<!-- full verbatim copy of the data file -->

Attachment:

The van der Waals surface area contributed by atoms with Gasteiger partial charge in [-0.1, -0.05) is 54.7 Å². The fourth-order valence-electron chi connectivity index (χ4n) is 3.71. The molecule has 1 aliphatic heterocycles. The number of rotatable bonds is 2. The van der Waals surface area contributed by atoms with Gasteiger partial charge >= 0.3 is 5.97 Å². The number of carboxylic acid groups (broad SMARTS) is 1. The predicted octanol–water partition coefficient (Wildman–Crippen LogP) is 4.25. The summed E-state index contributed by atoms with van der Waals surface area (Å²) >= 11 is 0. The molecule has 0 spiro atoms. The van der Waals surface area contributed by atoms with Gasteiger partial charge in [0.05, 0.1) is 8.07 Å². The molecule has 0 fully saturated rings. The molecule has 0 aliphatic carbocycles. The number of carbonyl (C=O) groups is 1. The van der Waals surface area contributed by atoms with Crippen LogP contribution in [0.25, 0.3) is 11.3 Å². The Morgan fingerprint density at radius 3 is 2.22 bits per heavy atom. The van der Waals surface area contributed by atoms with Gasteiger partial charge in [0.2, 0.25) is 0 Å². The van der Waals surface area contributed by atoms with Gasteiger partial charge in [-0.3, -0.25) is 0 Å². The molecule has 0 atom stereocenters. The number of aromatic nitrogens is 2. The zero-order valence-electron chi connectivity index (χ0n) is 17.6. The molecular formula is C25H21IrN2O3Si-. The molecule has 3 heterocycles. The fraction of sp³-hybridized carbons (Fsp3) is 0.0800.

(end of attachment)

The van der Waals surface area contributed by atoms with Gasteiger partial charge in [-0.1, -0.05) is 54.7 Å². The fourth-order valence-electron chi connectivity index (χ4n) is 3.71. The molecule has 1 aliphatic heterocycles. The number of rotatable bonds is 2. The van der Waals surface area contributed by atoms with Gasteiger partial charge >= 0.3 is 5.97 Å². The number of carboxylic acid groups (broad SMARTS) is 1. The predicted octanol–water partition coefficient (Wildman–Crippen LogP) is 4.25. The summed E-state index contributed by atoms with van der Waals surface area (Å²) >= 11 is 0. The molecule has 0 spiro atoms. The van der Waals surface area contributed by atoms with Gasteiger partial charge in [0.05, 0.1) is 8.07 Å². The molecule has 0 fully saturated rings. The molecule has 0 aliphatic carbocycles. The number of carbonyl (C=O) groups is 1. The van der Waals surface area contributed by atoms with Crippen LogP contribution in [0.25, 0.3) is 11.3 Å². The Morgan fingerprint density at radius 3 is 2.22 bits per heavy atom. The van der Waals surface area contributed by atoms with Gasteiger partial charge in [0.2, 0.25) is 0 Å². The van der Waals surface area contributed by atoms with Gasteiger partial charge in [-0.3, -0.25) is 0 Å². The molecule has 0 atom stereocenters. The number of aromatic nitrogens is 2. The zero-order valence-electron chi connectivity index (χ0n) is 17.6. The molecular formula is C25H21IrN2O3Si-. The molecule has 3 heterocycles. The fraction of sp³-hybridized carbons (Fsp3) is 0.0800.